12. At the end of the novel, why does Mr. Rainwater take responsibility for Solly’s actions? Was he protecting Solly or punishing himself? Did his health or love for Ella factor into the decision? Is he a hero?
13. The novel is framed as a flashback. Did this add to the suspense?
14. Except for the prologue and epilogue, every scene is told from Ella’s point of view. Did you realize this as you were reading it? Did Brown do this intentionally? Why?
15. Do you see any parallels between the financial hardships then and those facing our nation now? How are they similar and how do they differ? In general, do people respond to differently now to setbacks than people who lived through the Great Depression did?
Enhance Your Book Club
1. Explore the work of John Steinbeck—a novelist who won a Pulitzer Prize for his portrayal of the Dust Bowl, The Grapes of Wrath. Visit the website of the National Steinbeck Center: http://www.Steinbeck.org
2. In Rainwater, Sandra Brown describes the delicious Southern meals cooked by Ella Barron. Create your own inspired feast by searching “Southern Recipes” on http://www.foodnetwork.com. Try “Hattie’s Fried Chicken” http://www.foodnetwork.com/recipes/throwdown-with-bobby-flay/hatties-southern-fried-chicken-recipe/index.html with “Traditional Biscuits” on http://www.foodnetwork.com/recipes/emeril-lagasse/traditional-southern-biscuits-recipe2/index.html
3. Learn more about Sandra Brown on her website: http://www.sandrabrown.net/
A Conversation with Sandra Brown
1. What was your inspiration for this novel?
A vivid memory of my father’s childhood occurred when he was about eight years old. His father, my grandfather, had a showdown with armed federal agents who arrived at his dairy farm demanding that he pour out milk he couldn’t sell because of an over-supplied market. My grandfather refused to waste good milk when so many families in the area were going hungry. Gun-toting relatives backed him up, and eventually the agents retreated. No shots were fired, but it was a tense situation that obviously made a lasting memory for my father. My grandfather continued giving away his surplus milk.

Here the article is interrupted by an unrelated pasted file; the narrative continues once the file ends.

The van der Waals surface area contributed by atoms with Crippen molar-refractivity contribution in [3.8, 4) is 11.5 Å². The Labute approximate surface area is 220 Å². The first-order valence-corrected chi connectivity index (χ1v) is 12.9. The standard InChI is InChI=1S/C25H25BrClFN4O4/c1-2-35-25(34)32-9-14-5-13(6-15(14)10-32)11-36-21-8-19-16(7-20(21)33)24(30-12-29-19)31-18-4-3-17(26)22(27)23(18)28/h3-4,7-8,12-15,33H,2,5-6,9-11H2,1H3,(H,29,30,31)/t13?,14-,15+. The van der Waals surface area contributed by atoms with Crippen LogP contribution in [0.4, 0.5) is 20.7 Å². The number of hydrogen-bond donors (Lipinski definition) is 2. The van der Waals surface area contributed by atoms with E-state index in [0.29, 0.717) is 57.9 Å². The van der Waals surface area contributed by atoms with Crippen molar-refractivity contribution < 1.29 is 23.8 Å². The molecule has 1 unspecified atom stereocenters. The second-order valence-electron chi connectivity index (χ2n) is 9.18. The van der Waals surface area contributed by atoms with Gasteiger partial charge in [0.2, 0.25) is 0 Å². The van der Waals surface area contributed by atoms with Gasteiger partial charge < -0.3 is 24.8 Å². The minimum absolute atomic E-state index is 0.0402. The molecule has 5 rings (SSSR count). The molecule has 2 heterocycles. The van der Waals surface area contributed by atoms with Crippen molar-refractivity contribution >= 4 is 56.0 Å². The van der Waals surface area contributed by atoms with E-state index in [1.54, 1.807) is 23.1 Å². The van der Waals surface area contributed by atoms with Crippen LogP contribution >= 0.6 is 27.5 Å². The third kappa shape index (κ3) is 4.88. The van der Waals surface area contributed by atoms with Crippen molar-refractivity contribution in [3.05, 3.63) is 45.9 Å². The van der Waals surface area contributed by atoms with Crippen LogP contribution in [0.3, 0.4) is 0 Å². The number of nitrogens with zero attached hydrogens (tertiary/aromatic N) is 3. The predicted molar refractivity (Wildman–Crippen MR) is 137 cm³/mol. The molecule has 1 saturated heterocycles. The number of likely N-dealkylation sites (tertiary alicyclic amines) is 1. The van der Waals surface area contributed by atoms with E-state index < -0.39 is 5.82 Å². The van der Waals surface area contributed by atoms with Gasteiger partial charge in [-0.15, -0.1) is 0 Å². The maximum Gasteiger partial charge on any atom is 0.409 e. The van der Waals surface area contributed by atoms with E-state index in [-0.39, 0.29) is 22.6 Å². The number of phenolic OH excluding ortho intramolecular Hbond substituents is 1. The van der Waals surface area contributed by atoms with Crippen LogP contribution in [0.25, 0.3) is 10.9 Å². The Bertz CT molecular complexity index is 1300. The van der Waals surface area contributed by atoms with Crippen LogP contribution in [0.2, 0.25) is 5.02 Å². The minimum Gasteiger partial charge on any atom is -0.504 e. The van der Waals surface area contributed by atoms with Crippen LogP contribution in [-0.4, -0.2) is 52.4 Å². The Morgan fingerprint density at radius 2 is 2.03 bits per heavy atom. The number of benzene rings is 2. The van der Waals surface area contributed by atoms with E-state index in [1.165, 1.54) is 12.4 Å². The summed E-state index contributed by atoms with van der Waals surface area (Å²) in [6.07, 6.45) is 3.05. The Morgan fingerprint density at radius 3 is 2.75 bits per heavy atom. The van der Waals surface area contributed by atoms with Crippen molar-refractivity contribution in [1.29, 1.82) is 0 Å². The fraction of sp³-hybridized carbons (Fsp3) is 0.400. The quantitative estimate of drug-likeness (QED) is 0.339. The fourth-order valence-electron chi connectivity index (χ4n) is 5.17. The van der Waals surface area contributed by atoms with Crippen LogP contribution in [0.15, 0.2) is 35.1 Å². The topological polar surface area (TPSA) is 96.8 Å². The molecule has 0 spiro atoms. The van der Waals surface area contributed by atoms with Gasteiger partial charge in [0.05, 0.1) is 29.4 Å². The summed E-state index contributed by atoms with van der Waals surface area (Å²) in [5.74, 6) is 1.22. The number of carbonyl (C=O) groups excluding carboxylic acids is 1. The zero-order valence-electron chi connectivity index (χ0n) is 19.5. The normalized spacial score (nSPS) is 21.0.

I also wanted to write about a fiercely independent and unhappy woman who is taught how to live by a man who is dying.
2. How was writing a historical novel different from the suspense novels you regularly write?
Writing Rainwater was a refreshing change of pace . . . a change of everything, in fact. Typically I have a fairly good grip on the plot of a suspense novel before I set about writing it. I must know beforehand how the mystery ultimately will be solved. With Rainwater, I began with Dr. Kincaid bringing David Rainwater to Ella’s door and then let the story unfold on its own.
3. How did your background as a Texan influence this novel?
Both sets of grandparents lived in the small Texas town that I used as my model for Gilead. When I was a little girl, it was a big treat to walk from their houses to “town” to get their mail from the post office or to pick up something from the grocery store, which was exactly like Mr. Randall’s. I was always fascinated by the stories my grandparents and parents told of surviving the Depression. For instance, my maternal grandfather worked on the Katy railroad. He made forty-eight dollars a month – and twelve of it paid the rent on the railroad-owned house in which the family lived. He supported a wife and five children on thirty-six dollars a month. Yet they were a happy, loving family. Those hard times didn’t make them bitter; it made them appreciative and strong.